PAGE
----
Built in 1889 for Thomas A. Whalen. Thomas Whalen came to Utah in 1871 and became a conductor on a Central Pacific passenger train until 1888. Upon retiring from the railroad, he became involved with Commercial National Bank as a member of its executive committee.
Designed in the Victorian Eclectic/Queen Anne style. The house consists of pedimented gables with Queen Anne shingling and half timbering, turned porch posts, one-story, full width porch with gabled entry and a shingled second story bay. The house is a mirror twin of the house at 2540 Jefferson.
Built in 1889 for Thomas A. Whalen, who sold the house in December of 1889 to Oscar E & Lola Hill. Oscar Hill was a cashier at the Commercial National Bank. In 1917, John Hoxer bought the house. He was a resident from 1918 until his death in 1944.
Designed in the Victorian Eclectic/Queens Anne style. The house still retains much of the original exterior ornamentation and still has fine woodwork and detailing on the interior.
Fred Nye bought the land in 1904 & built his house in 1910. Nye was prominent in commercial & financial circles in Ogden & President of the Fred M Nye Co, a clothing store.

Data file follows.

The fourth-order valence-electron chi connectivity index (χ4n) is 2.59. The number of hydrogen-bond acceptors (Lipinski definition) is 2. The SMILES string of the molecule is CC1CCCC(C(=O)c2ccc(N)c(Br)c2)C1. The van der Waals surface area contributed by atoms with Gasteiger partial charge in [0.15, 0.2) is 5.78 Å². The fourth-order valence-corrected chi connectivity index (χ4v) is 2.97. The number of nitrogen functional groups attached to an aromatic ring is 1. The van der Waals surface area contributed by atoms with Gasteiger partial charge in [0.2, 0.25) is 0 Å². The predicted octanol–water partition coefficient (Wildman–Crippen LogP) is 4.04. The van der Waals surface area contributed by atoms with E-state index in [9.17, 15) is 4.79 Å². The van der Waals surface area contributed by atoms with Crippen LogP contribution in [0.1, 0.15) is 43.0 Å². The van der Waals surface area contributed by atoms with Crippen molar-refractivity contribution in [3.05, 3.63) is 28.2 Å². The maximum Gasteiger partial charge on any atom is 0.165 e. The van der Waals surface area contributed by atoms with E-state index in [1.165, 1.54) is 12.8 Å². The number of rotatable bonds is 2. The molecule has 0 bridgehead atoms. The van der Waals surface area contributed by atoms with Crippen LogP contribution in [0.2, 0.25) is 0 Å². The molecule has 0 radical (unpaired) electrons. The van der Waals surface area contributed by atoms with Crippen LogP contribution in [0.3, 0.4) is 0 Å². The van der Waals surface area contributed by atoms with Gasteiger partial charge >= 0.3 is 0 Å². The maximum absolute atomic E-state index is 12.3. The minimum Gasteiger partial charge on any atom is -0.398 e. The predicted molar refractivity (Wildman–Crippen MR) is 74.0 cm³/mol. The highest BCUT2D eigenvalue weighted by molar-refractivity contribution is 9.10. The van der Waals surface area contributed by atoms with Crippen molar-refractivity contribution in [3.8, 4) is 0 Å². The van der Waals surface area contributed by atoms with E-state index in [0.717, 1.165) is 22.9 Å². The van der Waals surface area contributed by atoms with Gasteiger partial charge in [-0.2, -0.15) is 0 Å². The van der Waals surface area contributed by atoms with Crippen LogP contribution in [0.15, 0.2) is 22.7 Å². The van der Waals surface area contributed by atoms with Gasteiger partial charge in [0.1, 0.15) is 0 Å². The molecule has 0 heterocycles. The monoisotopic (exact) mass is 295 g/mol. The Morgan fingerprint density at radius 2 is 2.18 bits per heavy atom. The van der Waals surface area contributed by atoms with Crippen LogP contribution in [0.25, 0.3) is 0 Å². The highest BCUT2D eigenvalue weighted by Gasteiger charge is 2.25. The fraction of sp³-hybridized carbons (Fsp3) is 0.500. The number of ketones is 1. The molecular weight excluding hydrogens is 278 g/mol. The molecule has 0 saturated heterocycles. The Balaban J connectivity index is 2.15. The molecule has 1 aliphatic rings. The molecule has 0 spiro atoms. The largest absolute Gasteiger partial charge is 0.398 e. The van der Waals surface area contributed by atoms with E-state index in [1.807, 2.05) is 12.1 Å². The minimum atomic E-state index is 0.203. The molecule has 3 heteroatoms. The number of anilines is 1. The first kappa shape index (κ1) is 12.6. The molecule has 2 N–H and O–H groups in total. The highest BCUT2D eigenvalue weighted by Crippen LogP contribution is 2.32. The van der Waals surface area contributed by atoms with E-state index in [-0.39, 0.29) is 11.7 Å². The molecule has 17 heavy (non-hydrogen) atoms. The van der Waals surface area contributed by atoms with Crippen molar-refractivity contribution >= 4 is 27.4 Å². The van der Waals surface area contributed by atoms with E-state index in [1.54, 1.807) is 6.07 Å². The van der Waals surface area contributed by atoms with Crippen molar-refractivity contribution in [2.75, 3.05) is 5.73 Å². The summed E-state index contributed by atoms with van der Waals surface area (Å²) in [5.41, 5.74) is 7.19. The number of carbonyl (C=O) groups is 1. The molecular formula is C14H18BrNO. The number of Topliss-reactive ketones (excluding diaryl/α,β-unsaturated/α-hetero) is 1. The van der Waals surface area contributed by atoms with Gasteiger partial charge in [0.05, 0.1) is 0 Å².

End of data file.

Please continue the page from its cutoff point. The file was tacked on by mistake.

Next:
Designed in the Craftsman/Bungalow style. This house contains many stylistic elements from the California Bungalow, including the gable-roofed portico, exposed protecting rafter and square column supports.
Built in 1895 by Hiram Spencer, a businessman who was involved with the City government. He was elected Mayor of Ogden serving from 1896-1898. William H. Eccles acquired the property in 1903 W.H. Eccles owned the W.H. Eccles Lumber Co.
Architect Francis C. Woods, designed in the Victorian Eclectic/Queen Anne style. It is a 2-½- story brick, frame and concrete structure. The mass of the building is asymmetrical. From the gabled roof, five gabled bays project out.
Built about 1998 for John Tyler, who managed a hotel enterprise. Later he was appointed Ogden City Postmaster, then elected Weber County Recorder. Robert H Hinckley purchased the property in 1929 & lived there until 1960. He established Hinckley Dodge.
Designed in the Victorian Eclectic/Queen Anne style. It’s a 2-½ story structure, on sandstone foundation; steep pitched cross-gable roof & pediments. It uses fishscale shingles on the main front & side gables, typical of the Queen Anne Style.
Built in 1893 by James C. Armstrong, David & Bertha Eccles purchased the home in 1896. David Eccles was a businessman. He also served as Mayor of Ogden. Bertha told her children she would like the building kept intact and used for education and culture.
Architect Samuel T. Whitaker, designed in the Victorian style. It’s a 2-½ story, 16 bedroom, building of red brick, sitting on a red sandstone foundation. Steep roofs & turrets, covered in metal shingles, are topped with finials.